The annual UFO report the Department of Defense and Office of the Director of National Intelligence were due to deliver to Congress on Monday has been delayed a few days, but that didn’t stop Pentagon officials from leaking some of the key findings to media outlets including the New York Times and ABC News just weeks before Congress is set to legislate a Pentagon UFO office. The government’s major headline, quite clearly intended to reduce interest in the proposed UFO office’s paranormal possibilities, was that officials had solved a near-majority of sightings, that there is no evidence of space aliens, and that most sightings can be explained as foreign drones, balloons, and aerial debris. Naturally, this garnered significant pushback from the UFO enthusiasts who stand to gain the most from a robust UFO office and have been angling for its sweet, sweet government contracts.
According to reports, once the government took UFO investigation out of the hands of the Skinwalker Ranch true believers, suddenly their success rate skyrocketed. The 2021 UFO Task Force, led by Jay Stratton with science advice from Travis Taylor, both Skinwalker Ranch believers, could solve only one of 144 cases. But both men have since departed government to work on UFO-adjacent projects for the same defense contractor.
Now, the Pentagon claims to have solved around half of the 366 cases analyzed in this year’s report. Older cases tended to remain unsolved due to a lack of data. Newer cases, of which there were 150 in the last year, returned clearer results. “But of the cases that have been resolved, most have proved to be either errant junk in the sky, like balloons, or surveillance activity, officials said. Incidents recorded in the past year, for which more data has been collected, have turned out to have ordinary, earthbound explanations,” Julian Barnes wrote in the Times.
The Times report is remarkable for the complete (and unacknowledged) turnaround from when the Times published Leslie Kean’s pro-UFO propaganda as news, despite what she admitted in a Showtime documentary last year was her intentional effort to manipulate or omit key details to make the Skinwalker Ranch space poltergeist believers look scientific and serious in order to influence public opinion. After the Times published its report last week, other media outlets followed suit with opinion pieces calling on Congress to put an end to its quixotic quest for an endless UFO circus.
NASA concurred, stating again two weeks ago that there is no evidence of aliens.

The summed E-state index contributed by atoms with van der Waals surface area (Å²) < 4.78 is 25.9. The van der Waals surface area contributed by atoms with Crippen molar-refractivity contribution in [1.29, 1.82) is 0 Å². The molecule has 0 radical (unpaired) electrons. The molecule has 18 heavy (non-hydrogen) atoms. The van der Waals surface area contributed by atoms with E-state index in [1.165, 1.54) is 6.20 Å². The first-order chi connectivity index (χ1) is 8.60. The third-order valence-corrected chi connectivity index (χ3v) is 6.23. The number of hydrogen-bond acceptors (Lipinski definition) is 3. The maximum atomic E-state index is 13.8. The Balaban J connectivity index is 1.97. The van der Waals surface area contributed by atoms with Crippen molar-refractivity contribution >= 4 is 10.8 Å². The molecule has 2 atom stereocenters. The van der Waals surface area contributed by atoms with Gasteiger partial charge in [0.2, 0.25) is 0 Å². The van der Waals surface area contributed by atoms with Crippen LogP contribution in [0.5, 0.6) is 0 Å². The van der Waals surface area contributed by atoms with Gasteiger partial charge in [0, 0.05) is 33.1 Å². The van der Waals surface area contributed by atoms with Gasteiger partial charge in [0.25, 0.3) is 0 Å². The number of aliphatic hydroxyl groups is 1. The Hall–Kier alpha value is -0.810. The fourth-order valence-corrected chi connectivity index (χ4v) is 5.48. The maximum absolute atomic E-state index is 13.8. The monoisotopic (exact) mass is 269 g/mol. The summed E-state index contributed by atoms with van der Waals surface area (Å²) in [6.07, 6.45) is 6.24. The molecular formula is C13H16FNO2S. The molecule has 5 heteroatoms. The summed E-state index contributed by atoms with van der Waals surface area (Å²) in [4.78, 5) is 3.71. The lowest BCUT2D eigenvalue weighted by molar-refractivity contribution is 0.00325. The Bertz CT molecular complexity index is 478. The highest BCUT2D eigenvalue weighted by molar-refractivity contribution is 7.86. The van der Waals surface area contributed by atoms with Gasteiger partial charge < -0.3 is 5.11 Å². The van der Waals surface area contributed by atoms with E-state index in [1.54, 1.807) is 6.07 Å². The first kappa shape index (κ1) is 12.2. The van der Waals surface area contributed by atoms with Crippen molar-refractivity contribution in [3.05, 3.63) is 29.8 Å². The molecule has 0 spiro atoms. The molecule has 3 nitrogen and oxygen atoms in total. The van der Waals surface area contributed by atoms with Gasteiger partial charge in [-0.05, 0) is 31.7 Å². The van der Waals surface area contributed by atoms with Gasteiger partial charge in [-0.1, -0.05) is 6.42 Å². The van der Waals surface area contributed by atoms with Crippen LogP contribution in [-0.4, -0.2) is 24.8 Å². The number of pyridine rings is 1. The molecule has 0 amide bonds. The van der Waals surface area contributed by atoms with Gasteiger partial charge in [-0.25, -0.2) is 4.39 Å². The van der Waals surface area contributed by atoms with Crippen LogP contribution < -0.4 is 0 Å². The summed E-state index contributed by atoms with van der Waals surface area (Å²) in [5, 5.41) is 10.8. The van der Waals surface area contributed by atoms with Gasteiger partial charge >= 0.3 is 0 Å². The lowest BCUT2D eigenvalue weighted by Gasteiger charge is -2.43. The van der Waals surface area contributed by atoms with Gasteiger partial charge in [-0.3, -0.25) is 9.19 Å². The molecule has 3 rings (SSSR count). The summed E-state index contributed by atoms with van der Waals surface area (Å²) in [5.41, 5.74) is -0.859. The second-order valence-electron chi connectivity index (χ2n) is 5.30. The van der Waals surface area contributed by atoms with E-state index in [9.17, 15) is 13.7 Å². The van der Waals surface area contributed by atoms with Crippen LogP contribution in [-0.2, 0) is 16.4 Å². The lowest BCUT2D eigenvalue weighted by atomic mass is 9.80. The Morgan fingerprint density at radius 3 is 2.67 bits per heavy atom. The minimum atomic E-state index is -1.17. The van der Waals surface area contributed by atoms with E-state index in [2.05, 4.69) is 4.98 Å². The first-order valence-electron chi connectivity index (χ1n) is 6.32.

Those with a vested interest in the UFO corner of the military-industrial complex quickly fought back, downplaying the solving of sightings and hyping a continuing mystery as a sort of alien-themed “god of the gaps” so long as even one sighting lacks enough data to solve. In the Daily Mail, an anonymous UFO enthusiast in the ODNI tried to run interference using this argument. “But we don’t give a crap about the ones they’ve resolved. Yeah, there’s balloons up there, and balloons are sometimes mistaken for UAP.” The anonymous source alleged that the government was hiding “shitloads” of videos of UFOs from Congress. “They don’t want to talk about this stuff, because they really, really don’t know what the hell they are. That’s the truth.”
NBC News, which has enthusiastically promoted UFO mysteries, ran an opinion piece by a fringe writer who believes the universe is a computer simulation accusing the government of a cover-up.
“Expect to continue seeing periodic attempts to cling to the social high ground used to mock those who broach the topic of UAP,” former pilot Ryan Graves tweeted. “Conclusive commentary on UAP undermines natural security, aviation safety, and common sense.” Graves turned his own UFO sighting into a lucrative career as a defense contractor and UFO analyst.
UFO researcher and immunologist Garry Nolan, who has openly discussed his desire for the government to pay him to study paranormal UFO mysteries, tweeted out a conspiracy theory about Julian Barnes: “NYT, someone contact your HR department, this guy might be an imposter journalist, or at best is fluffing his handlers at DOD.”
The sad part is that no amount of case-solving or debunking is likely to stop the Congressional legislation and subsequent funding that will create a UFO make-work program for someone. But given that Avi Loeb quickly changed course and returned to promoting interstellar objects rather than flying saucers this week, it’s just possible that those with their hands out expect the money to flow toward real science rather than the supernatural this time.
I am an author and researcher focusing on pop culture, science, and history. Bylines: New Republic, Esquire, Slate, etc. There's more about me in the About Jason tab.
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